1911 Encyclopædia Britannica/Adalia
|←Adalvert (bishop)||1911 Encyclopædia Britannica, Volume 1
|See also Antalya on Wikipedia; and our 1911 Encyclopædia Britannica disclaimer.|
ADALIA (med. Antaliyah; the crusaders' Satalia), the ancient Attalia (q.v.), the largest seaport on the south coast of Asia Minor, though in point of trade it is now second to Mersina. The unsuitability of the harbour for modern steamers, the bad anchorage outside and the extension of railways from Smyrna have greatly lessened its former importance as an emporium for west central Anatolia. It is not connected by a chaussée with any point outside its immediate province, but it has considerable importance as the administrative capital of a rich and isolated sanjak. Adalia played a considerable part in the medieval history of the Levant. Kilij Arslan had a palace there. The army of Louis VII. sailed thence for Syria in 1148, and the fleet of Richard of England rallied there before the conquest of Cyprus. Conquered by the Seljuks of Konia, and made the capital of the province of Tekké, it passed after their fall through many hands, including those of the Venetians and Genoese, before its final occupation by the Ottoman Turks under Murad II. (1432). In the 18th century, in common with most of Anatolia, its actual lord was a Dere Bey. The family of Tekké Oglu, domiciled near Perga, though reduced to submission in 1812 by Mahmud II., continued to be a rival power to the Ottoman governor till within the present generation, surviving by many years the fall of the other great Beys of Anatolia. The records of the Levant (Turkey) Company, which maintained an important agency here till 1825, contain curious information as to the local Dere Beys. The present population of Adalia, which includes many Christians and Jews, still living, as in the middle ages, in separate quarters, the former round the walled mina or port, is about 25,000. The port is served by coasting steamers of the local companies only. Adalia is an extremely picturesque, but ill-built and backward place. The chief thing to see is the city wall, outside which runs a good and clean promenade. The government offices and the houses of the better class are all outside the walls.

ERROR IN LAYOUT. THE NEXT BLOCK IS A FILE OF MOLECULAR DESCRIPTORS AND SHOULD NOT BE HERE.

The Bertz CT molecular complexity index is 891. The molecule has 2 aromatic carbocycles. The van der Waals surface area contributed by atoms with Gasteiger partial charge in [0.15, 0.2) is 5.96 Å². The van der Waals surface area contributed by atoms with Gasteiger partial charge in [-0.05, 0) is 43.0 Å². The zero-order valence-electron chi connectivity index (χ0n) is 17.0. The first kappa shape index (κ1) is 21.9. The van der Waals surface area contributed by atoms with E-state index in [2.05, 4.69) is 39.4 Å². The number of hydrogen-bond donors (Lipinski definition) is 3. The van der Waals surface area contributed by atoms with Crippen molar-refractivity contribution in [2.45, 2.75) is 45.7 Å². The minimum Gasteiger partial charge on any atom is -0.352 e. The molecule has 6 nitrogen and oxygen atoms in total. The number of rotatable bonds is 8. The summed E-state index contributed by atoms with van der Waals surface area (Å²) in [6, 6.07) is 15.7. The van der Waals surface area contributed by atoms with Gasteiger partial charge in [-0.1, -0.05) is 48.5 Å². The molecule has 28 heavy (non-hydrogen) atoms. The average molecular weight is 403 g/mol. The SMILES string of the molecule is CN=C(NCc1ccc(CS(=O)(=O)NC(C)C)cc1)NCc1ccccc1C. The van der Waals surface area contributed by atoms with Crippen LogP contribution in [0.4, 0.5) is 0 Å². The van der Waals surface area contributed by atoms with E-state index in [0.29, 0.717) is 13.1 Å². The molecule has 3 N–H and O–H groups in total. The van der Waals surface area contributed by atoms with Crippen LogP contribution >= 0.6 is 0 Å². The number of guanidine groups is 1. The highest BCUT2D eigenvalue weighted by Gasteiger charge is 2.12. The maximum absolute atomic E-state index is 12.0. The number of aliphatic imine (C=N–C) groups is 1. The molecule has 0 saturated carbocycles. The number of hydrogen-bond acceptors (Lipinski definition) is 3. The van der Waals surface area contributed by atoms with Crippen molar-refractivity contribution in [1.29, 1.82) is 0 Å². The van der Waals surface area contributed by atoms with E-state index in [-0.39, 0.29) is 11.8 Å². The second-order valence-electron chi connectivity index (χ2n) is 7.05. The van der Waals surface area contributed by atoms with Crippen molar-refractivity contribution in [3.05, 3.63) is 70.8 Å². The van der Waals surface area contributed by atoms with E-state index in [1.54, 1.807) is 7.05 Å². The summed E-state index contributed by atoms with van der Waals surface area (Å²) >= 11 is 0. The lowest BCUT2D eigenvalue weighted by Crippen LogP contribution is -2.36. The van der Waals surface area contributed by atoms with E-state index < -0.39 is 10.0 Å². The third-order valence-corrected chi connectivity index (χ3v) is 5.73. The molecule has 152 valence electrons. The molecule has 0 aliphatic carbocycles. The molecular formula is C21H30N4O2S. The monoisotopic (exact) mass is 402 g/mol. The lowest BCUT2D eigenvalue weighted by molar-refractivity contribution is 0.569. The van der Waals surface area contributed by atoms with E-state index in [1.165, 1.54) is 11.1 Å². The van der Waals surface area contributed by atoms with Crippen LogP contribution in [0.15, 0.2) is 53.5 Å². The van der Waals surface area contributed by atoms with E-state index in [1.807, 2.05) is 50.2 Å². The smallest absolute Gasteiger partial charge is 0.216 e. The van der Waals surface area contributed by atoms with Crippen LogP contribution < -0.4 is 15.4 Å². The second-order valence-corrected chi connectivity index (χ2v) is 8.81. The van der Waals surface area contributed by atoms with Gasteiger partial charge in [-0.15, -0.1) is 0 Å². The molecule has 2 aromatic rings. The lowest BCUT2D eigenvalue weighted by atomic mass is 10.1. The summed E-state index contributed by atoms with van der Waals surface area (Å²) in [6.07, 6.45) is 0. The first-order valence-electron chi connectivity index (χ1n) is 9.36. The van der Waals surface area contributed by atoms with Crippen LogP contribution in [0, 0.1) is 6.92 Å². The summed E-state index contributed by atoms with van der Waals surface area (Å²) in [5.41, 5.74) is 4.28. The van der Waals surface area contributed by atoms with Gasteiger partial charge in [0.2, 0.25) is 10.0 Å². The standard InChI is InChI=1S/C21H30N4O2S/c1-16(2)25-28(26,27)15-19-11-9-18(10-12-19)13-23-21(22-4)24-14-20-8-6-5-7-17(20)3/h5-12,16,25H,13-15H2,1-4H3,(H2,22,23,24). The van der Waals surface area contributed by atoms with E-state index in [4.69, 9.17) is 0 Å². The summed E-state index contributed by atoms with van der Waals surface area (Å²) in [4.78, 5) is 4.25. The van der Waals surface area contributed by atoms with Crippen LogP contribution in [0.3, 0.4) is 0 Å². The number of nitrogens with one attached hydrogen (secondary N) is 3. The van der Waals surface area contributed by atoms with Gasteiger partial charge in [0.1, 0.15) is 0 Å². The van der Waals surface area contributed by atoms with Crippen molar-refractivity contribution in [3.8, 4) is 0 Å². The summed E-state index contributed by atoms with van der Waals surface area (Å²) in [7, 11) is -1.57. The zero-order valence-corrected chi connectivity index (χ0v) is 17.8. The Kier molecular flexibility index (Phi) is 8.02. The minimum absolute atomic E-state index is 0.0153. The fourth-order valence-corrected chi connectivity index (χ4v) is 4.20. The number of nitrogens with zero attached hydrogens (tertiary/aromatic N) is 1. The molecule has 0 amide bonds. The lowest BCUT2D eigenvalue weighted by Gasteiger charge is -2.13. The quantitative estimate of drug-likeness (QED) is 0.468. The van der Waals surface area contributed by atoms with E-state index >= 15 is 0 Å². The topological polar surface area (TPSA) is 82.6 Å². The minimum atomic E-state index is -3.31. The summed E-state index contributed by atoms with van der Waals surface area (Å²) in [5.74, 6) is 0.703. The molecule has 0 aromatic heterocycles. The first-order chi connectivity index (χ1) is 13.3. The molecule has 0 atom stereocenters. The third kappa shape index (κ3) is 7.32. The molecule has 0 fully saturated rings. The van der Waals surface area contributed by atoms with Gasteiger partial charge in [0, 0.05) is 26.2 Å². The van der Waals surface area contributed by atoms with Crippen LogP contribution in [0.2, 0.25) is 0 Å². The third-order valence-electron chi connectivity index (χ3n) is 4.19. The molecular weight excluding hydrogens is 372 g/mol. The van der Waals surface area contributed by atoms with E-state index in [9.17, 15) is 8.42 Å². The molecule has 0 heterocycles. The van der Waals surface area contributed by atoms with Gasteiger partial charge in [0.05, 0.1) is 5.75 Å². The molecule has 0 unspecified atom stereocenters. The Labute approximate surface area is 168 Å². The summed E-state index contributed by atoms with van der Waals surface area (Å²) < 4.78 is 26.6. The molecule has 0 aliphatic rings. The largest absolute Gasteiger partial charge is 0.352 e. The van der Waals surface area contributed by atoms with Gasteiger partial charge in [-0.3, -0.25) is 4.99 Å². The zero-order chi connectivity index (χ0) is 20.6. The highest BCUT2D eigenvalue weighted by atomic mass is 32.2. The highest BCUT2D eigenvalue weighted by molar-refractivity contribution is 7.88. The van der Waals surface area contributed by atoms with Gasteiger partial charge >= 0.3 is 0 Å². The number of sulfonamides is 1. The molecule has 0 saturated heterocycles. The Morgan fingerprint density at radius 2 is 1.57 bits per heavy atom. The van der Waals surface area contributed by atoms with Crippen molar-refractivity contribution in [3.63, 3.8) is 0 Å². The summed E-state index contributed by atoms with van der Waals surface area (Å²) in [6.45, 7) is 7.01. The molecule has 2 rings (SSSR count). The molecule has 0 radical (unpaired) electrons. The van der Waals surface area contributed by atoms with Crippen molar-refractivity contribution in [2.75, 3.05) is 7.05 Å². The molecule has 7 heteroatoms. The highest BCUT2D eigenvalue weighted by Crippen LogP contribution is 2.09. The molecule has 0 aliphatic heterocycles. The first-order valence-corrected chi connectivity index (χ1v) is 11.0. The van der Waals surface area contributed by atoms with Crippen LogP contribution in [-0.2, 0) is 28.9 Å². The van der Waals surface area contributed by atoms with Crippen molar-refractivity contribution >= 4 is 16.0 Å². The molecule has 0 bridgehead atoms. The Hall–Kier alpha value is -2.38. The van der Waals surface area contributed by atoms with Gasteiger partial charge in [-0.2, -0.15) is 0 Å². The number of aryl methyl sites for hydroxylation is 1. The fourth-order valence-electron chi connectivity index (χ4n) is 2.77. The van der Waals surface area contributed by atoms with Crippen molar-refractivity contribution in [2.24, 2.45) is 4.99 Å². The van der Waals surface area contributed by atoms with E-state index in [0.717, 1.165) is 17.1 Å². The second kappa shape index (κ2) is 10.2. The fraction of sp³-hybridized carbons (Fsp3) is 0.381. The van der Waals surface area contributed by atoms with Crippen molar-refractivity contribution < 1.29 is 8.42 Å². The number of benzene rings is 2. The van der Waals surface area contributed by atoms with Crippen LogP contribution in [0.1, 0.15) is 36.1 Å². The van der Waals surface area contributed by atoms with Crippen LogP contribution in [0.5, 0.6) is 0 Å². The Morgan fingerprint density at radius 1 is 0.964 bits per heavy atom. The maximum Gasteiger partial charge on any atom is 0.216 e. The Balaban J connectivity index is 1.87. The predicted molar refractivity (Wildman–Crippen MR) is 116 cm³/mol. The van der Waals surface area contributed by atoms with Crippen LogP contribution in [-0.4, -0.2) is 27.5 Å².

See C. Lanckoronski, Villes de la Pamphylie et de La Pisidie, i. (1890). (D.G.H.)